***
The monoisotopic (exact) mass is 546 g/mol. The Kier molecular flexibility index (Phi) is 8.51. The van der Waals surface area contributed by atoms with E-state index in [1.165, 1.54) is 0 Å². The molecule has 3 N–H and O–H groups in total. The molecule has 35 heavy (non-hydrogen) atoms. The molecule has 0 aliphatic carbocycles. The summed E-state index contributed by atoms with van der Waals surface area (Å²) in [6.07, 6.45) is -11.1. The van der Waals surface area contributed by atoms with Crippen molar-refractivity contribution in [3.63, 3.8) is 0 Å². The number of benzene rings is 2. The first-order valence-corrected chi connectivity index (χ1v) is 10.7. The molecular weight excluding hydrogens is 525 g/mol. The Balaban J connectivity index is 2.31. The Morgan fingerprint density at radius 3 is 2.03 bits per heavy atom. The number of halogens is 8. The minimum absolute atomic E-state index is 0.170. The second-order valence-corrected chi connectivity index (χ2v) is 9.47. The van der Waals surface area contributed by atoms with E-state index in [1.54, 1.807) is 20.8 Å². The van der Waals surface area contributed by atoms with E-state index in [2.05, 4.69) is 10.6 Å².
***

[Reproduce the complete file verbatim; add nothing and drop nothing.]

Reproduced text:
The monoisotopic (exact) mass is 546 g/mol. The Kier molecular flexibility index (Phi) is 8.51. The van der Waals surface area contributed by atoms with E-state index in [1.165, 1.54) is 0 Å². The molecule has 3 N–H and O–H groups in total. The molecule has 35 heavy (non-hydrogen) atoms. The molecule has 0 aliphatic carbocycles. The summed E-state index contributed by atoms with van der Waals surface area (Å²) in [6.07, 6.45) is -11.1. The van der Waals surface area contributed by atoms with Crippen molar-refractivity contribution in [3.63, 3.8) is 0 Å². The number of benzene rings is 2. The first-order valence-corrected chi connectivity index (χ1v) is 10.7. The molecular weight excluding hydrogens is 525 g/mol. The Balaban J connectivity index is 2.31. The Morgan fingerprint density at radius 3 is 2.03 bits per heavy atom. The number of halogens is 8. The minimum absolute atomic E-state index is 0.170. The second-order valence-corrected chi connectivity index (χ2v) is 9.47. The van der Waals surface area contributed by atoms with E-state index in [1.54, 1.807) is 20.8 Å². The van der Waals surface area contributed by atoms with E-state index in [2.05, 4.69) is 10.6 Å².